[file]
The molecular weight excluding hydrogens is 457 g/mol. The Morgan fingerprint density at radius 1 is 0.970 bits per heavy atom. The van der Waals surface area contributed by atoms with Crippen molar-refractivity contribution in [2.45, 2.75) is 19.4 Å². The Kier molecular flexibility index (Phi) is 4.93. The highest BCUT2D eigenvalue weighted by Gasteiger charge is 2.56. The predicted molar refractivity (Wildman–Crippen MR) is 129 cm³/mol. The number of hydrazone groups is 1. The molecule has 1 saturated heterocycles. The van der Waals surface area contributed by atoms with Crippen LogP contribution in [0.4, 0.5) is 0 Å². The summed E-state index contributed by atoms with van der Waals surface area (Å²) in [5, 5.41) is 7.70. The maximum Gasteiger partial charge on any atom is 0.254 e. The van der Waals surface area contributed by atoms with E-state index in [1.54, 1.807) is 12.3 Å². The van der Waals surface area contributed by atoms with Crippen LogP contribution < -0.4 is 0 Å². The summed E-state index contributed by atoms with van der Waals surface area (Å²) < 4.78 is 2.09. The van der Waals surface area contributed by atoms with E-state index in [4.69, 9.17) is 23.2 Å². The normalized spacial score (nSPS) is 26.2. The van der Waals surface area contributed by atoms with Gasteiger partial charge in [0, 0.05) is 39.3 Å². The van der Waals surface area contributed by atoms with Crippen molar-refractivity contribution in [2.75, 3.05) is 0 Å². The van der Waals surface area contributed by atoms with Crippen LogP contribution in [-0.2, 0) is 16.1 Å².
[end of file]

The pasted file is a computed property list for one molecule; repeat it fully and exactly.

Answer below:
The molecular weight excluding hydrogens is 457 g/mol. The Morgan fingerprint density at radius 1 is 0.970 bits per heavy atom. The van der Waals surface area contributed by atoms with Crippen molar-refractivity contribution in [2.45, 2.75) is 19.4 Å². The Kier molecular flexibility index (Phi) is 4.93. The highest BCUT2D eigenvalue weighted by Gasteiger charge is 2.56. The predicted molar refractivity (Wildman–Crippen MR) is 129 cm³/mol. The number of hydrazone groups is 1. The molecule has 1 saturated heterocycles. The van der Waals surface area contributed by atoms with Crippen LogP contribution in [0.4, 0.5) is 0 Å². The summed E-state index contributed by atoms with van der Waals surface area (Å²) in [5, 5.41) is 7.70. The maximum Gasteiger partial charge on any atom is 0.254 e. The van der Waals surface area contributed by atoms with E-state index in [1.54, 1.807) is 12.3 Å². The van der Waals surface area contributed by atoms with Crippen LogP contribution < -0.4 is 0 Å². The summed E-state index contributed by atoms with van der Waals surface area (Å²) < 4.78 is 2.09. The van der Waals surface area contributed by atoms with E-state index in [4.69, 9.17) is 23.2 Å². The normalized spacial score (nSPS) is 26.2. The van der Waals surface area contributed by atoms with Gasteiger partial charge in [0, 0.05) is 39.3 Å². The van der Waals surface area contributed by atoms with Crippen molar-refractivity contribution in [2.75, 3.05) is 0 Å². The van der Waals surface area contributed by atoms with Crippen LogP contribution in [-0.2, 0) is 16.1 Å².